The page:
Comprehensive Policies to Support Comprehensive Practices: Physical Activity in Elementary Schools

in Journal of Physical Activity and Health
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Background: Schools are a setting in which students learn about the importance of lifelong physical activity (PA). Best practice guidelines indicate that schools should provide students with adequate physical education (PE) minutes and opportunities to engage in PA throughout the school day. Methods: Data from the nationally representative School Nutrition and Meal Cost Study in 2014–2015 were utilized to assess PA practices (including PE) at 412 public elementary schools. These data were linked to state- and district-level policy data from the National Wellness Policy Study to examine the relationships between state law and school district policies and school practices. Results: Just over half of the schools were in a state with a policy regarding PE minutes. The comprehensiveness and strength of PA policies were higher at the district level than the state level, but were still low overall. Comprehensiveness of PA policies at the state level, but not at the district level, was related to schools within those states that provide more PA practices. Conclusions: Existence of PE and PA policies at the state level appears to be an important predictor of school PA practices. Having more comprehensive policies at the state level may be an important facilitator of school implementation of comprehensive PA practices.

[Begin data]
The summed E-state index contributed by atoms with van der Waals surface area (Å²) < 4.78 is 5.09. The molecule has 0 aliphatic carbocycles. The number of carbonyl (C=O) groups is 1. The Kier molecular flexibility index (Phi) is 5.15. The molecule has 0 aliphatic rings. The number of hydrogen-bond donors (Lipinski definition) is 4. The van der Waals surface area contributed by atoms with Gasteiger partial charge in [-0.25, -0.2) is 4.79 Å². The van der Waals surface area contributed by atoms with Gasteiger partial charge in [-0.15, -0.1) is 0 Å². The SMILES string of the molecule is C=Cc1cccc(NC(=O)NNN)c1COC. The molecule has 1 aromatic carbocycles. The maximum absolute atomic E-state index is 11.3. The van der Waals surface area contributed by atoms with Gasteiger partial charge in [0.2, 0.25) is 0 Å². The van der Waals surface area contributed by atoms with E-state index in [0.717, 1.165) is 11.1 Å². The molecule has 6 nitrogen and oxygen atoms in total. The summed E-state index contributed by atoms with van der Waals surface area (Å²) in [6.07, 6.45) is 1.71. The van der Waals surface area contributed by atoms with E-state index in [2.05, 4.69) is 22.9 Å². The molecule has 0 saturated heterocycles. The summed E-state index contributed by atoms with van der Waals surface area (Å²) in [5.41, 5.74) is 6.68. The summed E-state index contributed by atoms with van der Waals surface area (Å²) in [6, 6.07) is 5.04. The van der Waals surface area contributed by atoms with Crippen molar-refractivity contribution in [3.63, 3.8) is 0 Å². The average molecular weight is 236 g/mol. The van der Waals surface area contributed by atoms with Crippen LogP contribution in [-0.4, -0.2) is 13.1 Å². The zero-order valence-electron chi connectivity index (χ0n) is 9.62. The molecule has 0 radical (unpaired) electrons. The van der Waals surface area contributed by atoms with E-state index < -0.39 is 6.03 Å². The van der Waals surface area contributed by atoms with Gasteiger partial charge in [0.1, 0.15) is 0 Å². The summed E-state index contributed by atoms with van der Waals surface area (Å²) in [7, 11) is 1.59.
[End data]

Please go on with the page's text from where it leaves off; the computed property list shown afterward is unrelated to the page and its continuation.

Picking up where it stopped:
Calvert and Turner are with the College of Education, Boise State University, Boise, ID, USA. Leider is with the Institute for Health Research and Policy, University of Illinois at Chicago, Chicago, IL, USA. Piekarz-Porter and Chriqui are with the Institute for Health Research and Policy and Division of Health Policy and Administration, School of Public Health, University of Illinois at Chicago, Chicago, IL, USA.

Calvert (hannahcalvert898@boisestate.edu) is corresponding author.
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